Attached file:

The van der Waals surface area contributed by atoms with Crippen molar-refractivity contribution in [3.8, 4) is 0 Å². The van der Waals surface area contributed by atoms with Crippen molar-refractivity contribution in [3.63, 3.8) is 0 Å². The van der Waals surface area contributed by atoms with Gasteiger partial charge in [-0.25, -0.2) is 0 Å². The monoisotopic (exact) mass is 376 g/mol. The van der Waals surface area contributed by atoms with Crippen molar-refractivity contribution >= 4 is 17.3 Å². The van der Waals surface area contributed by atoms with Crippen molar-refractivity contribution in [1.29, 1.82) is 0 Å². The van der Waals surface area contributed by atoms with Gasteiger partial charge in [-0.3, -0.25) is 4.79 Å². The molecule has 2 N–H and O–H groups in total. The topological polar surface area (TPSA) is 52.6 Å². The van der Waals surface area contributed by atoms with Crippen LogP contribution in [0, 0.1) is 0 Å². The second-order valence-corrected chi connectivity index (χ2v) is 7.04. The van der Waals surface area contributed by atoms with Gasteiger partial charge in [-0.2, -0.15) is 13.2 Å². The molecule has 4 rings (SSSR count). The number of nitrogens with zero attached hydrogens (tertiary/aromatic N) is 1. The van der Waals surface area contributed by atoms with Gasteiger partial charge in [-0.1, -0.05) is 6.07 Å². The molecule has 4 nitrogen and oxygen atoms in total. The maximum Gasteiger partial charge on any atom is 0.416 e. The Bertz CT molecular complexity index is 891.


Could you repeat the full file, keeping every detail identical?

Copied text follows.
The van der Waals surface area contributed by atoms with Crippen molar-refractivity contribution in [3.8, 4) is 0 Å². The van der Waals surface area contributed by atoms with Crippen molar-refractivity contribution in [3.63, 3.8) is 0 Å². The van der Waals surface area contributed by atoms with Gasteiger partial charge in [-0.25, -0.2) is 0 Å². The monoisotopic (exact) mass is 376 g/mol. The van der Waals surface area contributed by atoms with Crippen molar-refractivity contribution >= 4 is 17.3 Å². The van der Waals surface area contributed by atoms with Crippen molar-refractivity contribution in [1.29, 1.82) is 0 Å². The van der Waals surface area contributed by atoms with Gasteiger partial charge in [-0.3, -0.25) is 4.79 Å². The molecule has 2 N–H and O–H groups in total. The topological polar surface area (TPSA) is 52.6 Å². The van der Waals surface area contributed by atoms with Crippen LogP contribution in [0, 0.1) is 0 Å². The second-order valence-corrected chi connectivity index (χ2v) is 7.04. The van der Waals surface area contributed by atoms with Gasteiger partial charge in [-0.2, -0.15) is 13.2 Å². The molecule has 4 rings (SSSR count). The number of nitrogens with zero attached hydrogens (tertiary/aromatic N) is 1. The van der Waals surface area contributed by atoms with Gasteiger partial charge in [-0.1, -0.05) is 6.07 Å². The molecule has 4 nitrogen and oxygen atoms in total. The maximum Gasteiger partial charge on any atom is 0.416 e. The Bertz CT molecular complexity index is 891.